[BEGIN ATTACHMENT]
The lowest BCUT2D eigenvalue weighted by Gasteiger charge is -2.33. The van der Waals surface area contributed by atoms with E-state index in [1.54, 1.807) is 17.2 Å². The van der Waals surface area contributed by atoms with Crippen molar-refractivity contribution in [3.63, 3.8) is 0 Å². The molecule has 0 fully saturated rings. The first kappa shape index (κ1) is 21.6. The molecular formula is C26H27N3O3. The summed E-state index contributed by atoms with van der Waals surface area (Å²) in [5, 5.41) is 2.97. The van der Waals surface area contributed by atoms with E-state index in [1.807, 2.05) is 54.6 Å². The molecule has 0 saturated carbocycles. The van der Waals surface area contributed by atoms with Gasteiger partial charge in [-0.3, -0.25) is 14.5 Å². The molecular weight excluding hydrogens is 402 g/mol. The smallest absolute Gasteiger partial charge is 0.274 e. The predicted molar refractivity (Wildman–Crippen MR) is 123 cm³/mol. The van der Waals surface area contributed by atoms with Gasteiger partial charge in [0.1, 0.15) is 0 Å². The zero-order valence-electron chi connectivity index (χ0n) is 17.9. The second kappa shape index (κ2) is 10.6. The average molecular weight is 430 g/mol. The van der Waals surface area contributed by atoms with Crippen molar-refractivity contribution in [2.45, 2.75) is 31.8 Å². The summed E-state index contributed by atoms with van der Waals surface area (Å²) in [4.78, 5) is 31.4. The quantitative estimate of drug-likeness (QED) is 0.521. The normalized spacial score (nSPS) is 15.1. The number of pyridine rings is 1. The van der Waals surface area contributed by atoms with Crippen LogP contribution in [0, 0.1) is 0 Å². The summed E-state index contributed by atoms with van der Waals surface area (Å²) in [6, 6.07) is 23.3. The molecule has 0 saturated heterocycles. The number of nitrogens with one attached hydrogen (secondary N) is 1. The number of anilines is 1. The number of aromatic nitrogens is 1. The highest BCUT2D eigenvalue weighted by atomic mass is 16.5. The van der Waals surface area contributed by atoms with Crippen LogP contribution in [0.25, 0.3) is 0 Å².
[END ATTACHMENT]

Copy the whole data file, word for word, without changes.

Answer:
The lowest BCUT2D eigenvalue weighted by Gasteiger charge is -2.33. The van der Waals surface area contributed by atoms with E-state index in [1.54, 1.807) is 17.2 Å². The van der Waals surface area contributed by atoms with Crippen molar-refractivity contribution in [3.63, 3.8) is 0 Å². The molecule has 0 fully saturated rings. The first kappa shape index (κ1) is 21.6. The molecular formula is C26H27N3O3. The summed E-state index contributed by atoms with van der Waals surface area (Å²) in [5, 5.41) is 2.97. The van der Waals surface area contributed by atoms with E-state index in [1.807, 2.05) is 54.6 Å². The molecule has 0 saturated carbocycles. The van der Waals surface area contributed by atoms with Gasteiger partial charge in [-0.3, -0.25) is 14.5 Å². The molecular weight excluding hydrogens is 402 g/mol. The smallest absolute Gasteiger partial charge is 0.274 e. The predicted molar refractivity (Wildman–Crippen MR) is 123 cm³/mol. The van der Waals surface area contributed by atoms with Gasteiger partial charge in [0.1, 0.15) is 0 Å². The zero-order valence-electron chi connectivity index (χ0n) is 17.9. The second kappa shape index (κ2) is 10.6. The average molecular weight is 430 g/mol. The van der Waals surface area contributed by atoms with Crippen molar-refractivity contribution in [2.45, 2.75) is 31.8 Å². The summed E-state index contributed by atoms with van der Waals surface area (Å²) in [4.78, 5) is 31.4. The quantitative estimate of drug-likeness (QED) is 0.521. The normalized spacial score (nSPS) is 15.1. The number of pyridine rings is 1. The van der Waals surface area contributed by atoms with Crippen LogP contribution in [0, 0.1) is 0 Å². The summed E-state index contributed by atoms with van der Waals surface area (Å²) in [6, 6.07) is 23.3. The molecule has 0 saturated heterocycles. The number of nitrogens with one attached hydrogen (secondary N) is 1. The number of anilines is 1. The number of aromatic nitrogens is 1. The highest BCUT2D eigenvalue weighted by atomic mass is 16.5. The van der Waals surface area contributed by atoms with Crippen LogP contribution in [0.25, 0.3) is 0 Å².